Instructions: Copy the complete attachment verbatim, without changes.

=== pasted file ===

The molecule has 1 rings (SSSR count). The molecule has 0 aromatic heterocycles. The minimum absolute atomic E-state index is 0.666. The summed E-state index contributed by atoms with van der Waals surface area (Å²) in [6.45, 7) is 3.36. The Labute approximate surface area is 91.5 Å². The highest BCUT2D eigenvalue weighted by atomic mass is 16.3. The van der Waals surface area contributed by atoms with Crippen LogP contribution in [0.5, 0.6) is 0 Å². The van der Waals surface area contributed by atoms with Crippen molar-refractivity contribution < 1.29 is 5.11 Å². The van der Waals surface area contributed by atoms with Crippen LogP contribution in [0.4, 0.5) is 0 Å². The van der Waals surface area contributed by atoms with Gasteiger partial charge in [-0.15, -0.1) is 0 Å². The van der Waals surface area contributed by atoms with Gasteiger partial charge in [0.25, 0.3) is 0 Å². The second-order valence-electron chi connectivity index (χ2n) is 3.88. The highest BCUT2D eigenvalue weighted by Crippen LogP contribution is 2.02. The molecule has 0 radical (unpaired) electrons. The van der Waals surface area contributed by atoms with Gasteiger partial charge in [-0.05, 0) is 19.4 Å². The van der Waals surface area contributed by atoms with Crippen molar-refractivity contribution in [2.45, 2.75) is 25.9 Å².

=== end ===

The molecule has 1 rings (SSSR count). The molecule has 0 aromatic heterocycles. The minimum absolute atomic E-state index is 0.666. The summed E-state index contributed by atoms with van der Waals surface area (Å²) in [6.45, 7) is 3.36. The Labute approximate surface area is 91.5 Å². The highest BCUT2D eigenvalue weighted by atomic mass is 16.3. The van der Waals surface area contributed by atoms with Crippen LogP contribution in [0.5, 0.6) is 0 Å². The van der Waals surface area contributed by atoms with Crippen molar-refractivity contribution < 1.29 is 5.11 Å². The van der Waals surface area contributed by atoms with Crippen LogP contribution in [0.4, 0.5) is 0 Å². The van der Waals surface area contributed by atoms with Gasteiger partial charge in [-0.15, -0.1) is 0 Å². The van der Waals surface area contributed by atoms with Gasteiger partial charge in [0.25, 0.3) is 0 Å². The second-order valence-electron chi connectivity index (χ2n) is 3.88. The highest BCUT2D eigenvalue weighted by Crippen LogP contribution is 2.02. The molecule has 0 radical (unpaired) electrons. The van der Waals surface area contributed by atoms with Gasteiger partial charge in [-0.05, 0) is 19.4 Å². The van der Waals surface area contributed by atoms with Crippen molar-refractivity contribution in [2.45, 2.75) is 25.9 Å².